The Blog

Three Leadership Lessons I Have Learned From Nature

leadership Dec 15, 2022

Nature has always shaped my personal nature and who I am as a leader. My purpose driven life holds purpose outside.


When I hike outside, I feel my best. I breathe in the fresh air and for that moment in time, I am present and present to my needs. As a busy mom of two young kids, that experience is rare and valuable. 


Working with several teams and organizations, I notice that our connection to nature can be lost and so too are the lessons. It astonishes me that we believe we are separate from the natural world. 


Not only does nature create us, we create it. How can we honour our relationship to nature and incorporate its lessons?


When I am executive coaching with my clients - we incorporate the natural world into our work. This can be done with metaphors, establishing their authentic  leader, with their advocacy work and the community impact they want to create. From working with clients, I have noticed three key leadership lessons I have learned from nature (and you can too!).


I acknowledge that I am a settler and Located on the Unceded traditional territory of the Sk̲wx̲wú7mesh Úxumixw and L̓il̓wat7úl nation. 


Here are the key leadership lessons I have learned from nature: 


  1. Nature inspires courageous connection. 
  2. Natures shows the Resilience In The Chaos
  3. Sustainability is created by Re-wilding the ecosystem


1. Nature inspires courageous connection. 


Many times, we think of nature as though it’s something different from us. We are one and the same, and the more time you spend with nature, the more in tune you’ll be with the whole ecosystem. Connection with nature enables you to think within systems. Understanding that you are not directing the system, but rather, you are a part of the system – a part of a process and a part of evolution – can bring immense clarity to a leader. You’ll truly understand how systems work, because you can see the forest, and not just trees. To take the metaphor even further: A lot of leadership is focused on individual trees, but understanding the forest (the system) is more  important.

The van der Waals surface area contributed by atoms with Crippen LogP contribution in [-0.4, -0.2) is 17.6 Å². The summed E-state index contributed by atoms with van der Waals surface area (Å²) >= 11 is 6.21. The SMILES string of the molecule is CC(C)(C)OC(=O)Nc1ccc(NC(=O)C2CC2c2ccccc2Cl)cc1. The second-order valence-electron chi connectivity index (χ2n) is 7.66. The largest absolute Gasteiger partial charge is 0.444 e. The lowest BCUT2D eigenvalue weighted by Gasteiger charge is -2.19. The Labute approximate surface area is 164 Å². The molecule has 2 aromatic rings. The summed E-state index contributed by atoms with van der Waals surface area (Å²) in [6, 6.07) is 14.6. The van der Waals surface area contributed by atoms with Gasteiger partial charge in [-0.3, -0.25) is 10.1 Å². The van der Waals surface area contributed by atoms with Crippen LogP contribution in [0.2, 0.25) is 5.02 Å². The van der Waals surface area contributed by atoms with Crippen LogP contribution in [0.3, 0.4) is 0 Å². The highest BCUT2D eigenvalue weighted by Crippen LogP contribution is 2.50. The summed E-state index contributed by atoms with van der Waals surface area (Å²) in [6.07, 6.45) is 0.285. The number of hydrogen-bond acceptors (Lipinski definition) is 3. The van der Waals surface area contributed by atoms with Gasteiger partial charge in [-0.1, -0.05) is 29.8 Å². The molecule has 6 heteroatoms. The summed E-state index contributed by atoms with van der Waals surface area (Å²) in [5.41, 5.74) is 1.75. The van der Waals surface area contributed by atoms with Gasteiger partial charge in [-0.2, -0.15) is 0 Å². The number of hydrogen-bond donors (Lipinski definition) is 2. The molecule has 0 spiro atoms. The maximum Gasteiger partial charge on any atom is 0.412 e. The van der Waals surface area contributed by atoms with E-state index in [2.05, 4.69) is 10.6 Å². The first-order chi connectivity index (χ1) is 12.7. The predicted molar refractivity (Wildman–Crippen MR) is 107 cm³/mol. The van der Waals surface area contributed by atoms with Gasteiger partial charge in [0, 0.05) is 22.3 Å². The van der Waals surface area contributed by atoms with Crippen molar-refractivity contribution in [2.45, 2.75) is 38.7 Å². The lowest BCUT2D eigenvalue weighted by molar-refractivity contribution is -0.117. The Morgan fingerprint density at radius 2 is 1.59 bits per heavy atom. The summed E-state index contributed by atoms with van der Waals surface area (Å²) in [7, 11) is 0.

2. Natures shows the Resilience In The Chaos


The Chaos theory states that within the apparent randomness of chaotic complex systems, there are underlying patterns, interconnection, etc. Chaotic behavior exists in many natural systems, including fluid flow, heartbeat irregularities, weather, and climate. 

No matter the precaution or preparation, nothing can control nature. Nature teaches us that things don’t always work out. This is hugely important for leaders to understand in the workplace too. Resilience is built on this mindset. There is going to be uncertainty, and things will unfold unpredictably, but failures aren’t failures. They are part of the experiment and part of the learning process. 

Once you understand the system and your part in it, it builds resilience. If something doesn’t go quite as expected, rather than reacting, you can take the time to take a step back and engage with more insight. You learn not to blame others or look for causes to fix. Instead, you look at how the system is working and fix it accordingly. Like much of nature, it’s more adaptive. You are adapting to a system's needs, rather than intervening and changing the system. Leading is about supporting the system’s evolution, not controlling the system. 


3. Sustainability is created by Re-wilding the ecosystem


Re-wilding is a progressive approach to conservation. It's about letting nature take care of itself, enabling natural processes to shape land and sea, repair damaged ecosystems and restore degraded landscapes. Through re-wilding, wildlife's natural rhythms create wilder, more biodiverse habitats.

This lesson can apply In the workplace. As a leader,  you create a re-wilding environment of space and trust that enables people to self-direct, they’ll develop and thrive. If you see your job as a leader who controls and enforces things, there may be some short-term success, but it’s simply not as successful as enabling others to connect and self-lead. Create space for people to thrive and do the work. As a leader, it’s not helpful or productive to take it all on. Instead, create an ecosystem that works well for the organization.


When you combine these three truths - you create the foundation for effective leadership. When you see the world as a connection to nature, you’re much better prepared to lead to success.